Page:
Machine Learning (ML) is well established in cybersecurity, internet search engines, healthcare diagnostics, supply chain optimization and many other use cases. Billions of dollars are being invested in ML by organizations that use it to analyze data to help them figure out how to improve things like decision-making or customer satisfaction. According to a recent survey, 83% of respondents’ companies have achieved moderate or substantial benefits.
Some people think ML is a magic bullet, but that is disputable. You can’t just flip an ML switch to achieve results that increase profitability, accuracy or efficiency. Success with ML relies on the quality of the data fed into an ML system and the methods used to train the system. And the choice of training method – supervised learning, unsupervised learning or reinforcement learning or a combination – depends on specific project variables and goals.
Launching an ML system should not be thought of as a discrete activity. ML projects involve resources and touch many areas of an organization, so they require thoughtful, thorough planning and execution with a clear security strategy embedded in the plan. Strategies to reduce the chances of having large barriers to success include approaches like leveraging current investments whenever possible. Many organizations already have technology that can be used in ML systems. Spark, for example, offers ML libraries, APIs and a developer support community. Open-source tools and platforms also are potential resources.
Another strategy is to build a strong ML team that can set strategy and direction, define use cases, identify realistic goals and oversee the work. A lot of decisions need to be made. Just think about the effort of defining the data strategy, the build strategy (in-house versus outsourcing versus a combination), ML methodologies and ML metrics, not to mention engaging the governance, risk, legal, compliance and IT/security groups and all the cybersecurity implications if not done well and in a comprehensive manner.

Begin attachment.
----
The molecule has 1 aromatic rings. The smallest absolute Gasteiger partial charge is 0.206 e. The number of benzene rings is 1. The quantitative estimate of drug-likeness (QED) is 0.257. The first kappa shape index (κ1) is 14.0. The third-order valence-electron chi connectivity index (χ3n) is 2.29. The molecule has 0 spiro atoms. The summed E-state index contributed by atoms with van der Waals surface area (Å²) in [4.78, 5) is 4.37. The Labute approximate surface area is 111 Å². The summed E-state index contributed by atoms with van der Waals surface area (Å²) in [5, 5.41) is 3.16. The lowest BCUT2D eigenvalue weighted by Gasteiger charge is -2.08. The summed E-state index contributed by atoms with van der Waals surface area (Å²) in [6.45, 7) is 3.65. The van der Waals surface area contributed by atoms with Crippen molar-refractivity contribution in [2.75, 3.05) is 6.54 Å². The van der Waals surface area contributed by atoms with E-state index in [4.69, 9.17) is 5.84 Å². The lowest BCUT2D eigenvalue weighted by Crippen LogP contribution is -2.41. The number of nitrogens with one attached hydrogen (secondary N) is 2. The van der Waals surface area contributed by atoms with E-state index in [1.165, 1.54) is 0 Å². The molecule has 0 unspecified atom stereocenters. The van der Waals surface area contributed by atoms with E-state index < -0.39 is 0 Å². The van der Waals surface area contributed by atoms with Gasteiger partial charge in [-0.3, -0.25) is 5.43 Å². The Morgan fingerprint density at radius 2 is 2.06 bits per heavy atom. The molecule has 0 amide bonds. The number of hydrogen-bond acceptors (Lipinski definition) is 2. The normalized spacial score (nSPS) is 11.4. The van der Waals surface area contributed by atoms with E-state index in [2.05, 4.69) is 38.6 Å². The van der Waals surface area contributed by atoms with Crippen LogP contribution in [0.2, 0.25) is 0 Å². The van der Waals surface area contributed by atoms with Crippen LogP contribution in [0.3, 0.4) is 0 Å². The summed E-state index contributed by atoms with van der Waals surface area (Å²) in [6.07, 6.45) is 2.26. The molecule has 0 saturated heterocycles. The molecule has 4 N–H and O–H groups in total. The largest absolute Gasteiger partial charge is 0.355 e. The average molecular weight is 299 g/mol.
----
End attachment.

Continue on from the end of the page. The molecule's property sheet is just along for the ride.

Security should be built in to cover ML systems and connection points from end to end. The stakes are high, given the likely use of sensitive data – think about consumer health information used to improve diagnostic capabilities or customer purchase details used to improve relationships and experience. The bad guys are paying attention and may be using ML themselves. Engaging a cybersecurity provider with a strong understanding of ML implications and connections to other areas of the business is critical to organizational defense.
A good first step with cybersecurity for ML initiatives is to assess your current security strategy and solution to understand how to leverage what’s already in place. In addition, when applying security measures, it is always easier when data is mapped, classified and aligned with data privacy regulations like General Data Protection Regulation (GDPR) and Health Insurance Portability and Accountability Act (HIPAA) during planning stages. While regulations may not always be clear, it’s advisable to adopt, or even go beyond any rigorous standards.
Learn more about ML training methods, adoption rates, business considerations, security priorities and best practices for implementing ML. Read “Machine Learning: Key Adoption Cybersecurity Considerations.”